Learning how to negotiate a big boys club occupies a lot of mental energy as well. There are about 175 people who all know each other well, have lots of time to talk and who would probably love to find things to pick on. It's not an easy exercise to find one's place in this environment and not give people too much ammunition to criticize with. Amongst all the things I need to learn and responsibilities I have, answering the phone is one of the more simple ones. However, anyone who has been around a firehall knows that the probie is expected to always answer the phone......pretty much on the first ring...or else someone else will grab it and give the probie grief. Having the cordless phone in my pocket definitely helps, however I did manage to screw this up last week when I hung up on the chief of the department. Oooops!

Monday, April 21, 2008

I'm a real boy!

In another dramatic step away from babyhood, Lukey has shed his fuzzy baby hair, experiencing an instant metamorphosis into boyhood. On a semi-whim, I took scissors to Lukey's baby curls. I had heard enough teasing about his "wings" over his ears and then the lady at the local fruit and vegetable shop asked me how old my little girl was (although I maintain that was really pretty thick because there isn't anything feminine about him, plus he was wearing very boyish clothing at the time, so I mean, really...). But a haircut really does affect an instant change. He immediately looked older and more mature. He seemed very into the whole process, waiting patiently and tilting his head the way I asked.
Until he was bored. Then it was over. The whole impromptu haircut plan quickly fell apart when he took off upstairs.

I became an impatient, scissor-wielding pursuer, chasing him down to "even it up". He bolted around the house, half baby half boy. I was chopping off hunks of hair on the fly. Eventually, we got it sorted out. My new rule : if you can't sit still long enough to get a haircut, you might not be old enough to get a haircut.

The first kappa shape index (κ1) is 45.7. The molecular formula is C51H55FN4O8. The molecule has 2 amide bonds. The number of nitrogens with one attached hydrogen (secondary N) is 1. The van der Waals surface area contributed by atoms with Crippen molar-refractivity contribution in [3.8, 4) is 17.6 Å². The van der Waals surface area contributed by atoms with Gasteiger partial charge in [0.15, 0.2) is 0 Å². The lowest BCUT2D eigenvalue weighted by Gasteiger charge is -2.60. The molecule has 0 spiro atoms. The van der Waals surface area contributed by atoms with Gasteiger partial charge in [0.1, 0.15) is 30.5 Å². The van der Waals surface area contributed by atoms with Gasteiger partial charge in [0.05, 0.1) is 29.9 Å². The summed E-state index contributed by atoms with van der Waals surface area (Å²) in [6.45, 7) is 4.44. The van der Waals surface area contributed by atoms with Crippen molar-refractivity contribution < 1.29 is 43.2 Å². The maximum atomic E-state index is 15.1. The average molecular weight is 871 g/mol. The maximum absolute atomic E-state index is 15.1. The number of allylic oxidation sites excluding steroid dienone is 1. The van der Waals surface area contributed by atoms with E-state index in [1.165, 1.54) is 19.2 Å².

Friday, April 18, 2008

If you could change anything...

...what would it be?

This is a question I just posed to Finny. She woke up, disturbed by the handfuls of gravel that are rattling around her lungs every time she shifts. Poor thing. She was feeling sad, so to distract her, I asked her what she would change about our family if she had the power to alter anything (a ridiculous and dangerous question, I know. I was sort of scrambling and that just came out. I was intrigued to hear what she would come up with, but also a little scared at the same time). So, what does an almost four year old want to change? More candy at every meal? Dresses every day? Nope. Here you go...if Finny were queen for a day:

We would have different coloured plates and bowls because the ones we have are boring to look at.

She and Molly would get a full outfit each, knitted by me. Everything should be knit: skirt, tights, shirt, purses, underwear and shoes.

Right. I'll get right on those.

I can still hear her hacking away upstairs. Her immune system may be down but the little brain is working overtime.

Here is a great picture of Lukey from last weekend at my friend's Sam's delicious cabin on Keats Island.

Wednesday, April 16, 2008

A Dark Cuddle

Last night on my way into bed, far too late as usual, I took my normal detour to the girls room to plant a quick kiss on each of them.

The girls have a bunk bed and, unable to decide which of them should sleep up and which down, they take turns. So oligarchical of them, isn't it? Anyway, tucking them in last night, they were so cuddled in together that they decided they would both sleep down together. It is a double bed on the bottom, so there's tons of room. I was sort of warmed by their tenderness so I gave in...even though their closer proximity resulted in prolonged whispering and a later bedtime.

So on my way up, when I sneaked in to snuggle...I had a strange sensation. I gathered someone up in my arms but it was so dark, I didn't know who I had wrapped my arms around. They are such a similar size these days, those two growing girls, that I couldn't tell. The point is, it didn't matter. A strong feeling swept through me that though my two daughters are different people (really quite different), they are both an equal part of me. The toasty warm, sleepy body I cradled was both of them...and me too, somehow. In the darkness, we were all one. Strangely, listening to a strong heart beating in a little chest and not knowing whose it was made it feel like it was all of ours...shared. It was perfect.

Monday, April 14, 2008